The Community for Technology Leaders

EIC's Message

Pages: pp. 2-3

Abstract—The outgoing and incoming editors in chief discuss heading the magazine, the future of the magazine, past special issues, and our improved impact factor.

Keywords—special issues, multimedia, EIC message, IEEE MultiMedia

Passing the Baton with Fond Memories

SethuramanPanchanathanArizona State University

It has been a pleasure serving all of you as the editor in chief of our magazine for the past four years. I am happy to report that we have made substantial progress in terms of the quality and impact of our magazine. This is attested to by the significant jump in the impact factor of our magazine from 1.19 in 2007 to 2.258 in 2008.

I am grateful for the dedicated efforts of our past EICs, associate EICs, editors, reviewers, and authors who have helped our magazine grow to become one of the top publications in the field of multimedia. The challenges and opportunities for advancing research and practice in our community are ever greater and the future is certainly promising.

I am delighted to be able to pass on the EIC role of our magazine to a well-recognized leader in multimedia and our past associate EIC, John Smith. John understands the challenges and opportunities before us, and is excited and committed to advance our magazine to the next level. We had our annual editorial board meeting in Phoenix, Arizona, on 11 December 2009 to celebrate our successes and chart the path forward. The enthusiasm, ideas and participation of the editors confirmed that our magazine is going to make an even greater impact and serve our community well.

We had excellent special issues over the past four years, including those that focused on new application areas such as health and biomedicine and assistive and rehabilitative technologies. We have several new ideas that have been put forth for future special issues, which will no doubt enrich our magazine and serve our readers well.

It has been a pleasure working with the editorial staff of IEEE Computer Society and Allen Press. The dedication and professionalism of the staff have made my job seem lot simpler and enjoyable over the past four years. Once again, many thanks to all of you for giving me this wonderful opportunity to learn and serve.

Looking to the Future

John R.SmithIBM

Digital multimedia is continuing to grow more popular and become an increasingly valuable and regular part of our everyday lives. At home, we easily share digital family photos, communicate with rich audiovisual interactions over expansive networks, and enjoy immersive home theater experiences. At work, we use multimedia for education and business communication in industries such as healthcare, travel, retail, publishing, arts, and security. At play, multimedia provides 3D gaming, entertainment, and mobile diversions.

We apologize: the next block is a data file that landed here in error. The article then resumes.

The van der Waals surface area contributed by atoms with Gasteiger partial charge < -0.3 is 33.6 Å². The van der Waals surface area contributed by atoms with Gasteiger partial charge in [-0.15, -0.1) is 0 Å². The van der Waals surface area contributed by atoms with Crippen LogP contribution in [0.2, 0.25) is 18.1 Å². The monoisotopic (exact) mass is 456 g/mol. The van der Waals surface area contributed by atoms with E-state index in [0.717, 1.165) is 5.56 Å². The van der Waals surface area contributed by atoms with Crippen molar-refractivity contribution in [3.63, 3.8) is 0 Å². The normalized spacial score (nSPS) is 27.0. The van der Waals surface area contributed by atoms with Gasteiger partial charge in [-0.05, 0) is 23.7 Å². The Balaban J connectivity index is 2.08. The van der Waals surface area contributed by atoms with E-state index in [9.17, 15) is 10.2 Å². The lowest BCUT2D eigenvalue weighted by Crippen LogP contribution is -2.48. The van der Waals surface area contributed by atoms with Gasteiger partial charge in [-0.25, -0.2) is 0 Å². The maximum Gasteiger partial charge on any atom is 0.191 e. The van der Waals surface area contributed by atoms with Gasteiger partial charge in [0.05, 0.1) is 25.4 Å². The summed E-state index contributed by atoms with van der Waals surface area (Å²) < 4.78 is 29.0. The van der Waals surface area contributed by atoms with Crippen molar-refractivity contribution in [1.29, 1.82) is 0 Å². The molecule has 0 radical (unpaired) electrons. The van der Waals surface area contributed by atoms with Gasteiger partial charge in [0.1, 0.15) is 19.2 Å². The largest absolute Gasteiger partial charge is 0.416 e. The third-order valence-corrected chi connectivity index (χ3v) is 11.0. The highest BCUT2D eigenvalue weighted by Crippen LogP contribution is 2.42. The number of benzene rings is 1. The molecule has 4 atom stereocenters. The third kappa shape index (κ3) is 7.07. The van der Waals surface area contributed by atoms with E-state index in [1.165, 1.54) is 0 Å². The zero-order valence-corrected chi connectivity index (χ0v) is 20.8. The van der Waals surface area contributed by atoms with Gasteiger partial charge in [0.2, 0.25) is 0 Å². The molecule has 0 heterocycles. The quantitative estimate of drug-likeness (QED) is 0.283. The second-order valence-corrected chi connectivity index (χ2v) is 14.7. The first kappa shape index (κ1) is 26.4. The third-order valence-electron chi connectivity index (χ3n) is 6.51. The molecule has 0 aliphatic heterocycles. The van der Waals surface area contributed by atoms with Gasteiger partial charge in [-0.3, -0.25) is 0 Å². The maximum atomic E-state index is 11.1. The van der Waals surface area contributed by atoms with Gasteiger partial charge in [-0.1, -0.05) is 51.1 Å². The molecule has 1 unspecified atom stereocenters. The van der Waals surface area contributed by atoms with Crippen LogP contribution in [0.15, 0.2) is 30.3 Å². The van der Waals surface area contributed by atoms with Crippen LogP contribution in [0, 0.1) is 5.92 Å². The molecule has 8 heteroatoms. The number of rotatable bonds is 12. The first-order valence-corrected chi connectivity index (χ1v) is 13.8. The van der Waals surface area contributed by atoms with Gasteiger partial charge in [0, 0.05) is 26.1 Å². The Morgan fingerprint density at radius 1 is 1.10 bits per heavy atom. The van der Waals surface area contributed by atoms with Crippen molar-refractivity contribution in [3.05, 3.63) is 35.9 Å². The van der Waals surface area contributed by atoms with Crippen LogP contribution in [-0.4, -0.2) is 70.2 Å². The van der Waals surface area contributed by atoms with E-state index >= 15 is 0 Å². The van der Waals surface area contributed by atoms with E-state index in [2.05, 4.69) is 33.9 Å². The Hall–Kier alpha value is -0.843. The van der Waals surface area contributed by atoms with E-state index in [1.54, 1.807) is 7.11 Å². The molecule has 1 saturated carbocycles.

Even the way we refer to our interactions with multimedia content is changing from low-level technical descriptions like image acquisition, video conference, and metadata extraction, to labels with a higher level of value like experience capture, telepresence, and augmented reality. We know multimedia technology is succeeding when it becomes invisible, and we refer only to what multimedia enables in everyday terms.

All of these developments attest to the essential research carried out by the great many scientists, engineers, practitioners, and students that make up the multimedia community. Much has been achieved in creating novel techniques and systems for capturing, creating, understanding, accessing, delivering, and adapting multimedia content. However, the challenges and opportunities for breakthrough research are continuing to grow more numerous as multimedia expands in terms of volume, velocity, and variety, and gains new roles in our lives.

As the new editor in chief, I am tremendously excited by what lays ahead for multimedia. I am also thankful for the great leadership of Sethuraman Panchanathan, who with this issue completes his role as editor in chief. Under Panch's direction, IEEE MultiMedia reached superb levels of quality and impact and attained a valuable role within the multimedia community. None of this would have been possible without his exceptional personal dedication, his work building an outstanding editorial board, and his facilitating an excellent partnership with IEEE Computer Society and Allen Press. I thank Panch for his remarkable accomplishments with the magazine and for positioning IEEE MultiMedia so well for achieving even greater impact in the future.

I am inspired by the opportunity to serve as the new editor in chief of IEEE MultiMedia. Building on its strong foundation, the magazine will continue to serve the multimedia community by providing articles, columns, and special issues addressing innovative approaches across a wide range of multimedia subjects. In addition, IEEE MultiMedia will seek new ways to impact the multimedia field by bringing new energy to emerging areas in multimedia and increasing the timeliness, relevance, and focus on critical topics. I look forward to working with the community and magazine going forward and to the many ways IEEE MultiMedia will serve the multimedia community into the future.

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